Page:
Views of Murray-Sunset National Park, NW Victoria

Murray-Sunset National Park, NW Victoria

Murray-Sunset National Park, NW Victoria

Murray-Sunset National Park begins only about eight kilometres east of where I grew up. My father’s farm was just over the border in South Australia. From the slight rise near the house we could see the tree line in the distance which was the Victorian border. In fact, Dad called his farm “Border View.”

In those days, the 1950s, this scrub land was a sheep station called Sunset Station. We rarely visited the area, despite it being so close. Because it was privately run public access was limited. I remember visiting several spots a few times for Sunday School picnics.

Murray-Sunset National Park, NW Victoria

Murray-Sunset National Park, NW Victoria

In the 1990s this station was changed to national park status. The sheep were rounded up and taken away elsewhere. The national parks people established several campsites and took over the maintenance of the few dirt tracks through the park. Today it is popular with four wheel drive enthusiasts, campers and birders. The range of birds in this park is amazing, with several significant threatened species found here.

Murray-Sunset National Park, NW Victoria

Murray-Sunset National Park, NW Victoria

As we were leaving the park to drive home we saw several large flocks of feral goats. This is rather disturbing as they can do a great deal of environmental damage.  The flocks looked very healthy and included many kids, so they are breeding well. We must have seen several hundred in a ten kilometre stretch. How many more are hidden in the thick scrub away from the track is a disturbing thought.


5 Responses to “Views of Murray-Sunset National Park, NW Victoria”

  1. Raelene Hayes says:

    Hi Trevor, I read your comments about Sunset Station with interest and the fact that your family had a farm near the station. My grandfather had a farm near Taplan, and farmed there for 28 years with his wife and five children. My mother grew up there but they left after several droughts around 1942. I have a photo of mum and auntie Pat near a road sign ” Hart Bar Ranch” . Do you know where that may be? After leaving the farm Grandpa worked on Sunset Station and grandma cooked for the shearers. My family are interested in visiting the area and hopefully staying in the shearers quarters. Auntie Pat is the last surviving family who lived there and is really keen to do this also. Any comments would be appreciated, cheers Raelene Hayes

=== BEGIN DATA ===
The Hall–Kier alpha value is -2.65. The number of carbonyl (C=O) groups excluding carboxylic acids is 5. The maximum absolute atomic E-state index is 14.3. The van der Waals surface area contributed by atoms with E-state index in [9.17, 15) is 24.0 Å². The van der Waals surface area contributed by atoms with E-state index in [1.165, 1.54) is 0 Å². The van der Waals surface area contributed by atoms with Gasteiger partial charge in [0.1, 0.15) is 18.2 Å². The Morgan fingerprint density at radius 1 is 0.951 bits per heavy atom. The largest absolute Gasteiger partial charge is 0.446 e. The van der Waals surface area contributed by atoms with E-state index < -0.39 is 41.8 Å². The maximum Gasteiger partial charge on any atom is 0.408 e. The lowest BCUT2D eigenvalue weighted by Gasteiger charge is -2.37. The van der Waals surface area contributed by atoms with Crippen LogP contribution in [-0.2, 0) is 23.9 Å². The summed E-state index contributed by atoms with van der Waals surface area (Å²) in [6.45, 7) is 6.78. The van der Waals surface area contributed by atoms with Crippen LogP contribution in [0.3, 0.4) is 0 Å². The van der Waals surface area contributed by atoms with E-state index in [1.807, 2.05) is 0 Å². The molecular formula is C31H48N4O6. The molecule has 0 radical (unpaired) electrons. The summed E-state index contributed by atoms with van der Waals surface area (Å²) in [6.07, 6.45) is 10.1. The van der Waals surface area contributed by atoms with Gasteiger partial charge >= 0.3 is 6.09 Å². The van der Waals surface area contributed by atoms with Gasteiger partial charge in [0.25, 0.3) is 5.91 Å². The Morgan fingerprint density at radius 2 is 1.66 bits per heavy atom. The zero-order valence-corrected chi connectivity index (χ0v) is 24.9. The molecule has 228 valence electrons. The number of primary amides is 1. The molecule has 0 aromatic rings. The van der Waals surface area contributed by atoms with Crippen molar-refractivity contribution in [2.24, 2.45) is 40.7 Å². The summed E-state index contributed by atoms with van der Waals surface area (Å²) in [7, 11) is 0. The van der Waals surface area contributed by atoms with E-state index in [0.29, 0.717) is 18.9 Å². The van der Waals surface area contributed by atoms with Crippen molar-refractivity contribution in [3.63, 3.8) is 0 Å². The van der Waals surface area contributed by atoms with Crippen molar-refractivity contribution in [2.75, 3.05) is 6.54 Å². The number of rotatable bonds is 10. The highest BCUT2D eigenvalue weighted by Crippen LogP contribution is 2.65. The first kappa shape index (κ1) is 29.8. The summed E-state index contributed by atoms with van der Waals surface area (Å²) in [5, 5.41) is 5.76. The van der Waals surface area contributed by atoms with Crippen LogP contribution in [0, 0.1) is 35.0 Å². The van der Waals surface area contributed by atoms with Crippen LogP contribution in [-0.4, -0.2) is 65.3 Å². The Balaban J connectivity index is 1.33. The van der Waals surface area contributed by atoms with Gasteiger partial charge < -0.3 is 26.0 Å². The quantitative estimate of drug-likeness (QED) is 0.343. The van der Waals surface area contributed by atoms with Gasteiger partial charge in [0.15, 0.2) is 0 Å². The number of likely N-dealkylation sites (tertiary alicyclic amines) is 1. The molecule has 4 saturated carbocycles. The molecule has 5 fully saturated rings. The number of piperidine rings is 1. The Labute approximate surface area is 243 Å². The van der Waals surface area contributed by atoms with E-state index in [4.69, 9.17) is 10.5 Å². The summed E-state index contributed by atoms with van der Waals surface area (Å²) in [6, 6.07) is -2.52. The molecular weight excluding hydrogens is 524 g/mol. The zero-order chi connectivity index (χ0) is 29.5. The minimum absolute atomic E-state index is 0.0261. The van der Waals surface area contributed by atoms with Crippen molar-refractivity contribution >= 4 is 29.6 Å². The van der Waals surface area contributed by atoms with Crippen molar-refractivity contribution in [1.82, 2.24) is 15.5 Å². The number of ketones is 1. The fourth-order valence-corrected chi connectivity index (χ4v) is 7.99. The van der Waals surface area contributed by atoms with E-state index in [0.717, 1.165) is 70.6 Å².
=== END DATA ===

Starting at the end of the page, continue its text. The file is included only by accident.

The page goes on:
2. Just correcting my email address

    • Trevor says:

      Hi Raelene,

      Thanks for visiting my site and for leaving your comments.

      When I was growing up at Taplan in the 1950s I remember that there was a family in the district by the name of Hart, but I can’t recall any attending the school in that period (1954 – 1960). My nephew Mark Hampel still works the family farms at Taplan. He took over my father’s farm and my brother’s farm and has since bought 2 others nearby.

      I can’t ever recall seeing a “Hart Bar Ranch” sign anywhere, and it has probably long since gone. A Google search was no use either which didn’t surprise me. The Shearers’ Quarters in Sunset are still well maintained by National Parks of Victoria. They are in regular use by campers and birders. The adjacent camping ground is also good. I have stopped there for a cuppa and must return and camp there someday. The birds are wonderful.

      I must also post the photos I took in October 2013 of the Centenary Celebrations at Taplan. It was the 90th Anniversary of the Lutheran Church where I went to Sunday School. It was the 95th anniversary of the church building too. About 120 people came to the church service – the normal attendance is about 6.

      After a luncheon we all went to the CFS Shed where special historical displays had been set up. Later the Mayor of Loxton unveiled a monument commemorating the centenary of the Railway from Tailem Bend to Renmark through Taplan. The railway line no longer exists because all cereal grain is taken out by trucks. About 150 people attended the ceremony.

      While it was a great day of remembering, sadly the “town” will probably never see the likes of it again.

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